“Man on a Ledge” new Ultra 4K updates suspense flick
Updated: Aug 14, 2019
4K ULTRA HD REVIEW / HDR FRAME SHOTS
Nick Cassidy (Sam Worthington) a felon and ex-NYPD cop orchestras a suicide threat on the 21st floor of the Roosevelt Hotel in Manhattan, to prove his innocence after a 25-year sentence for a crime he didn’t commit.
(4K frame shots courtesy of Lionsgate Home Entertainment)
“MAN ON A LEDGE”
4K Ultra HD, Blu-ray, Digital copy; 2012; PG-13 for violence and brief strong profanity; streaming via Amazon/Video Prime, FandangoNOW (4K), Google Play, iTunes (4K), Vudu, YouTube
Best extra: Making of “The Ledge”
LIONSGATE/SUMMIT is back with another random 4K Ultra HD release from its library of action films. This month it’s the caper-thriller “Man on a Ledge.” During its initial run it received a dismal 16 percent from top critics on Rotten Tomatoes. Still, it’s a respectable crowd-pleaser hitting 52 percent with audiences on the RT site.
As the title applies, “Man on a Ledge” is mostly filmed on the ledge of the 21st floor of the Roosevelt Hotel, with a panoramic view of 45th Street and Madison Ave in Manhattan. It’s been the Midtown location for a number of Hollywood favorites including “The French Connection,” “The Quiz Show,” Maid in Manhattan.” “1408” and “Wall Street,” plus TV series “The Good Wife” and “Law & Order.”
Filming 200-plus feet above the streets was an enormous challenge for Danish director Asger Leth in his feature-film debut, and actor Sam Worthington whose career never took off after his lead role in 2009’s “Avatar.”
“How can we tell the story of a man on a ledge cinematically, and be able to show it with such vibrancy in the camerawork that it actually doesn’t just fall flat against the wall?” Leth says in the making-of extra.
At first, they intended to film on a soundstage with a huge green screen, but the producers felt they need moving cars and people below and “Worthington needing to feel the height,” Producer Lorenzo di Bonaventura (“Transformers,” “Bumblebee”) says. Production designer Alec Hammond (“Donnie Darko,” “Insurgent”) walked nearly 40 miles all over Manhattan, taking pictures of any building with a ledge, “that you could theoretically get out onto from a window,” says Hammond. They decided the perfect height was between 18 and 22 stories, so the audience felt the danger, and for the crowds below that the person above them was a long way up. Hammond and his crew ended up building a room and a ledge on top of moving tracks placed on the existing roof of the Roosevelt and using the coronets of the building as their ledge.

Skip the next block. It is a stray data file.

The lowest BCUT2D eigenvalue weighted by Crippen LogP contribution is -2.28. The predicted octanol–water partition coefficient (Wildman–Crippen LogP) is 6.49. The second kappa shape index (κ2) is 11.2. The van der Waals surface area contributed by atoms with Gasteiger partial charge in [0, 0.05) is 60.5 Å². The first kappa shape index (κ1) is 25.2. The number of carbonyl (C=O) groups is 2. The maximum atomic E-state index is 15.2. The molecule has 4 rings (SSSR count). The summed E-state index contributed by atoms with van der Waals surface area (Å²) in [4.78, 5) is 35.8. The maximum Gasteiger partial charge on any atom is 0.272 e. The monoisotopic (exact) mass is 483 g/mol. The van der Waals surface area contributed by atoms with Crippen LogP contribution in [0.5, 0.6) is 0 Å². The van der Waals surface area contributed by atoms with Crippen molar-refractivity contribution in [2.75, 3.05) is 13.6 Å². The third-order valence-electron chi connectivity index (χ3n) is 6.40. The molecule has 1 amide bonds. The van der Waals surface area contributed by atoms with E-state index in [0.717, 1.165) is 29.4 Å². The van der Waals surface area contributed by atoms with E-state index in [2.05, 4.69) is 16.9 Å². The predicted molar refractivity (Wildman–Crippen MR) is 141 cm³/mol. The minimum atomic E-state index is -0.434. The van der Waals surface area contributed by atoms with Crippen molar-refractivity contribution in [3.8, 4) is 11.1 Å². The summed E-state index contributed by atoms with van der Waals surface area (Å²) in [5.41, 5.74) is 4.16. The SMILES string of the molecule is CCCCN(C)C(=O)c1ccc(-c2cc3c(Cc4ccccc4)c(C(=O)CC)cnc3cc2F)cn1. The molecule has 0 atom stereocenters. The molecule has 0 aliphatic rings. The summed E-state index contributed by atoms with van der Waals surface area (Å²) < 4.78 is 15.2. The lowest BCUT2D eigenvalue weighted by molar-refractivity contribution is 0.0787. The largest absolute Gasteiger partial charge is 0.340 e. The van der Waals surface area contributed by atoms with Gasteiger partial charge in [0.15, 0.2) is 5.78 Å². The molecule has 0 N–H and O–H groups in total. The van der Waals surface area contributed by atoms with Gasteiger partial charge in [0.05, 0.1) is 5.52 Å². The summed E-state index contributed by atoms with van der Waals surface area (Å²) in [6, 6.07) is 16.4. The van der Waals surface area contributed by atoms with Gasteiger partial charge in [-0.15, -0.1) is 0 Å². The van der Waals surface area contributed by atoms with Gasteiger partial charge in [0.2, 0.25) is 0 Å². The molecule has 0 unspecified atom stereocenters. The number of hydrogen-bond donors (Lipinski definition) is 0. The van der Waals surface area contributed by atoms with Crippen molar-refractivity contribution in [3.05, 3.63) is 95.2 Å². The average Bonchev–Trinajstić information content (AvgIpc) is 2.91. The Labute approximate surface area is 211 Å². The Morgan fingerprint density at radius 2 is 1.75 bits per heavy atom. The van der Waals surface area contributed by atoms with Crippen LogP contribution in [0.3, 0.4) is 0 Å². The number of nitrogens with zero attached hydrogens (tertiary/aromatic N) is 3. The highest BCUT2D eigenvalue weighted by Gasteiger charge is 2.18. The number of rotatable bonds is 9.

The story focuses on Nick Cassidy (Worthington) a felon and an ex-NYPD cop who seeks revenge after being a pawn in a $40 million insurance scam orchestrated by real estate tycoon David Englander (Ed Harris) a former jewel merchant. Cassidy is sentenced 25 years for stealing a huge diamond, a setup from Englander. Rotting away in prison he masterminds a plan for freedom and restoring his good name. “He wants to prove his innocence. And, that’s what’s driven him to the edge,” Worthington says. A safety cable was attached to the actor to ensure his protection on top of the hotel, with the cable digitally removed during post-production. “Being in the actual location really helps. You don’t need to act, to be honest, I think you just try not to fall off,” Worthington recalls.
Nick’s threat of suicide is only a decoy – which is quickly telegraphed by Pablo F. Fenjves’ script – so his brother Joey (Jamie Bell) and girlfriend Angie (Genesis Rodriguez) can carry out a jewelry heist against you-know-who.
Elizabeth Banks plays down-and-out Detective Lydia Mercer, who Nick requests to be his negotiator. Her previous suicide call still haunts her.
TV news reporter Suzie Morales (Kyra Sedgwick) covers the scene for Channel 12 as the TV helicopter buzzes right in front of Nick, nearly knocking him off the ledge. On cue, the crowd below cheers Jump! Jump! – a Hollywood cliché. Then they shout “Attica” a reference to Sidney Lumet’s 1970s thriller “Dog Day Afternoon,” based on a real-life bank robbery.
Leth and cinematographer Paul Cameron (“Collateral,” “The Commuter”) captured the action on Super 35 film stock (2.35:1 aspect ratio) and mastered 2K, and then upconverted for this 4K presentation. Its overall sharpness is several clicks up over the seven-year-old Blu-ray, possibly from a new master still sourced in 2K, as it extracts more natural film grain with no signs of digital noise reduction. Distance shots have more clarity including one from the ledge looking down Madison Ave, where we can easily pick out pedestrians crossing the street at least a half mile away.
The HDR10 and Dolby Vision toning exhibit richer blacks and brighter highlights, while keeping facial hues in check and natural – especially in close-ups of Worthington.
The 4K also received an upgraded Dolby Atmos eight-channel soundtrack, which provides an expanded soundstage to height speakers from helicopter sounds and environmental effects of the city. The bass response is still deep and powerful during several explosions. Henry Jackman’s electronic-heavy score (“X-Men: First Class” “Jack Reacher: Never Go Back”) fills the room with compelling musical cues.
By no means, this is a got-to-have 4K movie for collectors, but with a retail price under $20 it may fill an entertainment void one weekend.
― Bill Kelley III, High-Def Watch producer